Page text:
Mother of deaf child files federal complaint
From: Peoria Journal Star, IL - Oct 7, 2003
Woman alleges girl's education was denied during school move
October 7, 2003
By ELAINE HOPKINS of the Journal Star
PEORIA - The mother of a deaf student at Sterling Middle School has filed a complaint alleging discrimination against her child by District 150 administrators.
MaLynda Smith, whose 4-year-old daughter attends pre-kindergarten special-education classes at Sterling, states in the complaint that the child was denied a free and appropriate education by the three-week move to Woodrow Wilson Primary School. The complaint was filed last week with the U.S. Department of Education's Office for Civil Rights.
She is asking the Civil Rights office to require the school district to make up the education that her daughter missed.
District 150 officials moved the program for the hearing-impaired children to Woodrow Wilson Primary School earlier this fall but moved it back to Sterling after parents protested.
In the complaint, Smith states that she was not warned in advance of the move and had no opportunity to challenge it, so she also was denied due process required by law.
District 150 spokesman John Day said school officials have no knowledge of the complaint and cannot comment.
Smith's daughter was unable to hear her teachers at Woodrow Wilson, the complaint states.
On Monday, Smith of Washington said she plans to speak to the School Board at tonight's meeting and that parents of hearing-impaired children at Sterling intend to picket at the meeting.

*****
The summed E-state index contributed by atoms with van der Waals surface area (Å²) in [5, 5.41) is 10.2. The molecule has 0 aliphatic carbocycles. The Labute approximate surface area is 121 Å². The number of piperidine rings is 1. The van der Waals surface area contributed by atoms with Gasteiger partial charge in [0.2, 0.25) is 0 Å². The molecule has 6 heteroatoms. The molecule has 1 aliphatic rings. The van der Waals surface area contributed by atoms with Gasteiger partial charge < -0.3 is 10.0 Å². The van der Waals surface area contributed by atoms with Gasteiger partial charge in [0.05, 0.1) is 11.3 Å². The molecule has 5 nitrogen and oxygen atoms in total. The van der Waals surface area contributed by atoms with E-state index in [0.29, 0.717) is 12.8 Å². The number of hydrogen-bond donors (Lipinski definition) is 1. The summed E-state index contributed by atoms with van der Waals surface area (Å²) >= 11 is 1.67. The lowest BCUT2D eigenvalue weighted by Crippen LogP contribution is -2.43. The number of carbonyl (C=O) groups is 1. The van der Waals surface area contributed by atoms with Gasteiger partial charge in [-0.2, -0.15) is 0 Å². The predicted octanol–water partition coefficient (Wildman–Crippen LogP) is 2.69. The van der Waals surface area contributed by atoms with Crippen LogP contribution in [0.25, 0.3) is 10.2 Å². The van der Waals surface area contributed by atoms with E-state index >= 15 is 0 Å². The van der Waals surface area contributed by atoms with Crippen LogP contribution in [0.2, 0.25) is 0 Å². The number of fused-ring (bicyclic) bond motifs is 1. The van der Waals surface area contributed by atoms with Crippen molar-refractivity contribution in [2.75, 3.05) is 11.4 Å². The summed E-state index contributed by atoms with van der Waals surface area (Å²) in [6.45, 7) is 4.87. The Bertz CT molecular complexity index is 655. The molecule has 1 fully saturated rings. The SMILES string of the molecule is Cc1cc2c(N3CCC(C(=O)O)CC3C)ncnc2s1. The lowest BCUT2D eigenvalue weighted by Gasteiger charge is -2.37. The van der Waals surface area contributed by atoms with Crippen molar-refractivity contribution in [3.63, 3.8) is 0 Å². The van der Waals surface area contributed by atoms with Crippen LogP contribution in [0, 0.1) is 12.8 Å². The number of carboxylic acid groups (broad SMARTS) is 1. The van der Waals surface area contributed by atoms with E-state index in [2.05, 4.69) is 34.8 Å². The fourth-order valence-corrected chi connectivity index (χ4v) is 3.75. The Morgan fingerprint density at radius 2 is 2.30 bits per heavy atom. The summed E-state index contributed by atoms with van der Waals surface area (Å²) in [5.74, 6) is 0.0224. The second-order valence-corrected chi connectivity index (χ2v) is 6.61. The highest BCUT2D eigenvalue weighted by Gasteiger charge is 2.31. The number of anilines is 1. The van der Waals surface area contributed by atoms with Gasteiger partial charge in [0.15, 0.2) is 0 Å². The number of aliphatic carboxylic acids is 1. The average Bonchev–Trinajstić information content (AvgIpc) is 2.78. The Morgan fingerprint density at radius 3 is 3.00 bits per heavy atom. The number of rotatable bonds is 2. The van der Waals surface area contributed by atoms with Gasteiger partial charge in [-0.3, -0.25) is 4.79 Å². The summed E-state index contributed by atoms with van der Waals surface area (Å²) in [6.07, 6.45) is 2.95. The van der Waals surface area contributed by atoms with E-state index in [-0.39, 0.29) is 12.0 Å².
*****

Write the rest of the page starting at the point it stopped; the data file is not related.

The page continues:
Her goal, she said, is to ensure that the hearing-impaired preschool and kindergarten children stay permanently at Sterling.
"The school was built for hearing-impaired kids, and that is what it should be used for. They're taking away from our kids to make their jobs a little more comfortable. That's not right," she said.
The district wanted to convert the rooms to office space.
Smith said her school district pays $28,000 yearly in tuition to send her daughter to Sterling.
"It's up to me," she said, whether her child continues to attend the District 150 program. "I want to make sure she's getting the best."
Administrators said they were preparing for a state review when they decided to move the children. That comprehensive compliance review by the Illinois State Board of Education is scheduled for March.
The district's last review was in 1996. The most recent amendments to federal special-education laws took place in 1997, board officials said.
State board officials did not tell the district to move the children, State Board of Education division administrator Jim Gunnell said Monday.
Other school districts have been told "to move students because they were not educating them in the least restrictive environment," he said, but they were not hearing-impaired students.
Barbara Sims, principal educational consultant with the state board, said: "We were aware of this (Peoria) situation after (the students) had been moved. We told them it would be appropriate because they would interact with nondisabled students in their age range."
The Office for Civil Rights will evaluate the complaint and seek to resolve it, according to its Web site at www.ed.gov.
If that's not possible, the agency conducts a fact-finding investigation and can move to terminate federal funds to the district or refer the case to the U.S. Department of Justice.
Copyright © 2003, The Peoria Journal Star Inc., Peoria, Illinois U.S.A. All rights reserved.
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